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I seem to misunderstand the Bash rule for creating a subshell. I thought parentheses always creates a subshell, which runs as its own process.

However, this doesn't seem to be the case. In Code Snippet A (below), the second sleep command does not run in a separate shell (as determined by pstree in another terminal). However, in Code Snippet B, the second sleep command does run in a separate shell. The only difference between the snippets is that the second snippet has two commands within the parentheses.

Could somebody please explain the rule for when subshells are created?

CODE SNIPPET A:

sleep 5
(
sleep 5
)

CODE SNIPPET B:

sleep 5
(
x=1
sleep 5
)
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2 Answers 2

up vote 10 down vote accepted

The parentheses always start a subshell. What's happening is that bash detects that sleep 5 is the last command executed by that subshell, so it calls exec instead of fork+exec. The sleep command replaces the subshell in the same process.

When you add something else after the call the sleep, the subshell needs to be kept around, so this optimization can't happen.

When you add something else before the call to sleep, the optimization could be made (and ksh does it), but bash doesn't do it (it's very conservative with this optimization).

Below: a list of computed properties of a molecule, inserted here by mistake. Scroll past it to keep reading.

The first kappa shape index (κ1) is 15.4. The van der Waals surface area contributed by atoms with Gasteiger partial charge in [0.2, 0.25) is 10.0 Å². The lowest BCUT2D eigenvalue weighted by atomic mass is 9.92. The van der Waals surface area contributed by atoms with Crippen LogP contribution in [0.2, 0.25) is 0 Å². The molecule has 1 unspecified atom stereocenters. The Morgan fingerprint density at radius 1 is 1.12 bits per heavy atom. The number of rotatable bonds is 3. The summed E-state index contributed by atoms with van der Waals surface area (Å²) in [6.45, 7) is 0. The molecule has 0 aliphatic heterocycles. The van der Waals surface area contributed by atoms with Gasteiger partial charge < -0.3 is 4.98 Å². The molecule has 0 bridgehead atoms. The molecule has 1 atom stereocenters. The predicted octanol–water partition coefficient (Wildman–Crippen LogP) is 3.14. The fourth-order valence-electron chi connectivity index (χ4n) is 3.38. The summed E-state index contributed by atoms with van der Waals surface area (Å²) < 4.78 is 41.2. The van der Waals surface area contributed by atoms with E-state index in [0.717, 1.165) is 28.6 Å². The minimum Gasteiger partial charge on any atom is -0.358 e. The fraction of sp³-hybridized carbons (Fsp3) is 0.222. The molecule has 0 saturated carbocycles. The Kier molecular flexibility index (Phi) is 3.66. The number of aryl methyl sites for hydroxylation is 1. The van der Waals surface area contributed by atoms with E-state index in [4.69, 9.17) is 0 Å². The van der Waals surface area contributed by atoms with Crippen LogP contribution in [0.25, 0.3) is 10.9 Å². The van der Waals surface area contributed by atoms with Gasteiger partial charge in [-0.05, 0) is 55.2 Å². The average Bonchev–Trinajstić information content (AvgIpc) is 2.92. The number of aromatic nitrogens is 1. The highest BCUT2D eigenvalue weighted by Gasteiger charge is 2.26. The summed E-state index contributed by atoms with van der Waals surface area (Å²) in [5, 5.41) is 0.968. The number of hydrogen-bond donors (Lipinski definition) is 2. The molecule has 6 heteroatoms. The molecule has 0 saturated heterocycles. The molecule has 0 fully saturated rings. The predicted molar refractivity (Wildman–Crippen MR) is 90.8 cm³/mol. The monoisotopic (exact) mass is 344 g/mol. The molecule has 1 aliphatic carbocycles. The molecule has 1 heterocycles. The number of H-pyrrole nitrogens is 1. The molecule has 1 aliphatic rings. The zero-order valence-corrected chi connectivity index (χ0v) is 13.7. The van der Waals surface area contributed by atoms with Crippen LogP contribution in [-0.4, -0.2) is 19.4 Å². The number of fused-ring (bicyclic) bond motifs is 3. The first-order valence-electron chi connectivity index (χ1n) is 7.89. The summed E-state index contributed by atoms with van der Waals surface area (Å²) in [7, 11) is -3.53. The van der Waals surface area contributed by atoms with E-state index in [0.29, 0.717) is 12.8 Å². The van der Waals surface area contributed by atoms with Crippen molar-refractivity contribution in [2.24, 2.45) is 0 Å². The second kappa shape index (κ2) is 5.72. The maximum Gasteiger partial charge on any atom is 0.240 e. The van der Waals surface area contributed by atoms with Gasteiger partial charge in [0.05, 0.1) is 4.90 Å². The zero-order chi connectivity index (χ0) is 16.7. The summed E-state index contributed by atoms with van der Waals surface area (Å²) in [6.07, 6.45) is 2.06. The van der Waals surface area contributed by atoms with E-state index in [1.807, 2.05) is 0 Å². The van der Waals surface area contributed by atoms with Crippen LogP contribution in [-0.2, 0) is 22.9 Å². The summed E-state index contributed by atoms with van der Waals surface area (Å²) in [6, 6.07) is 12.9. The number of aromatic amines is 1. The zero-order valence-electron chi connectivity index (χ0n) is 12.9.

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From the Advanced Bash Programming Guide:

"In general, an external command in a script forks off a subprocess, whereas a Bash builtin does not. For this reason, builtins execute more quickly and use fewer system resources than their external command equivalents."

And a little further down:

"A command list embedded between parentheses runs as a subshell."

Examples:

[root@talara test]# echo $BASHPID
10792
[root@talara test]# (echo $BASHPID)
4087
[root@talara test]# (echo $BASHPID)
4088
[root@talara test]# (echo $BASHPID)
4089

Example using OPs code (with shorter sleeps because I am impatient):

echo $BASHPID

sleep 2
(
    echo $BASHPID
    sleep 2
    echo $BASHPID
)

The output:

[root@talara test]# bash sub_bash
6606
6608
6608
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Thanks for the reply Tim. I'm not sure it fully answers my question though. Since "A command list embedded between parentheses runs as a subshell", I would expect the second sleep to run in a subshell (perhaps on the subshell's process since it's a built-in, rather than a subprocess of the subshell). However, in any case, I would have expected a subshell to exist, i.e. a Bash subprocess under the parent Bash process. For Snippet B above, this doesn't seem to be the case. –  bashful Jun 22 '12 at 16:07
    
Correction: Because sleep doesn't seem to be a built-in, I would expect the second sleep call in both snippets to run in a subprocess of the subshell process. –  bashful Jun 22 '12 at 16:15
    
@bashful I took the liberty of hacking your code with my $BASHPID variable. Sadly the way you were doing it was not giving you the whole story I believe. See my added output in the answer. –  Tim Jun 22 '12 at 17:54

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